Society for Economic Botany/BSA Economic Botany Section
Meyer, Rachel , DuVal, Ashley , Jensen, Helen .
dynamic processes in crop domestication: a historical review of global food
Crop domestication has been a structuring element of human societies for the past 10,000 years. The changes (genetic, morphological, chemical, etc.) that accompany domestication provide insight into the selection pathways of crop evolution and reflect the needs and values of societies that cultivate them. For a subset of major crops, the domestication syndromes, and selection pathways, are well characterized. However, much less is known about these processes for most crops, particularly those of minor economic importance. Even many crops of substantial economic and cultural importance are under-studied with limited information available in reviews on their domestication syndrome, selection pathways and original uses. With limited reference information, it is difficult to compare lesser-known crops to well-studied model crops in guiding new research or educational efforts. In this study, we review and compare data on a broad cross-section of crops to highlight patterns of domestication and identify potential novel research directions in the field of crop evolution. We selected over 125 food crops with origins throughout the world and compiled taxonomic, archaeological, ethnobotanical, genetic, physiological, phylogeographic and conservation information. These data were summarized in tables, timelines, and narratives. Cluster analyses were performed to identify similar patterns among subsets of crops and also to identify gaps in the literature indicating domestication syndromes and selection pathways that have not been thoroughly investigated. We identified an important subset of crops whose original uses differ significantly from their contemporary primary uses as food. Additionally, data suggests that genetic bottlenecking, resulting from intensive selection, often occurred relatively recently despite exploitation of a species for thousands of years. This review highlights the dynamic and ongoing nature of domestication processes and the threats posed by genetic erosion, varietal extinction and loss of crop wild relatives. We identify both common trends and divergent patterns in crop evolution. The review also provides a reference for studies on crop plants, particularly those for which limited data and reviews are available.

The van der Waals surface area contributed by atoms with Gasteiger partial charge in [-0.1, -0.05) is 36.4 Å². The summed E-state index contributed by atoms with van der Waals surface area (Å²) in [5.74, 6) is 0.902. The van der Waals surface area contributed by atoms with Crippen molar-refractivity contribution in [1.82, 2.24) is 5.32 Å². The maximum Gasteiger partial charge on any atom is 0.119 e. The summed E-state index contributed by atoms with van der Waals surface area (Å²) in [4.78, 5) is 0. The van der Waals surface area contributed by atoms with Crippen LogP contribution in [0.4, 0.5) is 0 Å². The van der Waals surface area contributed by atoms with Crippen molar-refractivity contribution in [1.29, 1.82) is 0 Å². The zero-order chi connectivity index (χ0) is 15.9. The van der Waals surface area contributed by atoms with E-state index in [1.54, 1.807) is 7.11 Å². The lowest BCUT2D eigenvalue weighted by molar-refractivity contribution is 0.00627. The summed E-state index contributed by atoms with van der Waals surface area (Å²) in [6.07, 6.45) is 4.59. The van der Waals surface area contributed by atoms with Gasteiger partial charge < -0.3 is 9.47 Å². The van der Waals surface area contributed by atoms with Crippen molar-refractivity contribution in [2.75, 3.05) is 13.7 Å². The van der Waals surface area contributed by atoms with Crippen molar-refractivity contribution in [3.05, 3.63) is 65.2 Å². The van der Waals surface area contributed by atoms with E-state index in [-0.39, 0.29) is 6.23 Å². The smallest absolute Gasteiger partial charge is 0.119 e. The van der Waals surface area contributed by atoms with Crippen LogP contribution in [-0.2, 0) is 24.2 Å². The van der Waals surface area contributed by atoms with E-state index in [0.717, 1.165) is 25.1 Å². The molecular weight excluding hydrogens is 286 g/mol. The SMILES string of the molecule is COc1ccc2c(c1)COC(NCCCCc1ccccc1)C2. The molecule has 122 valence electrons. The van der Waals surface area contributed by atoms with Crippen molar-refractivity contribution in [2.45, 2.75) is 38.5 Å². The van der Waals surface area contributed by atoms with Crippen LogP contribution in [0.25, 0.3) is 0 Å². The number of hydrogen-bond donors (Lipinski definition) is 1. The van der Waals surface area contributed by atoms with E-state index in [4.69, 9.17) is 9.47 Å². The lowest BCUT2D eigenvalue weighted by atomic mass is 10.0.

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1 - The City University of New York Graduate Center, Biology, 365 Fifth Avenue, New York, NY, 10016, United States
2 - Yale University, School of Forestry and Environmental Studies, 195 Prospect Street, New Haven, CT, 06511, USA
3 - McGill University, Department of Biology, 1205 Dr. Penfield Avenue, Montreal, QC, H3A 1B1, Canada
genetic resource conservation
crop wild relatives.
Presentation Type: Oral Paper:Papers for Sections
Location: Maryland Room/Chase Park Plaza
Date: Wednesday, July 13th, 2011
Time: 3:00 PM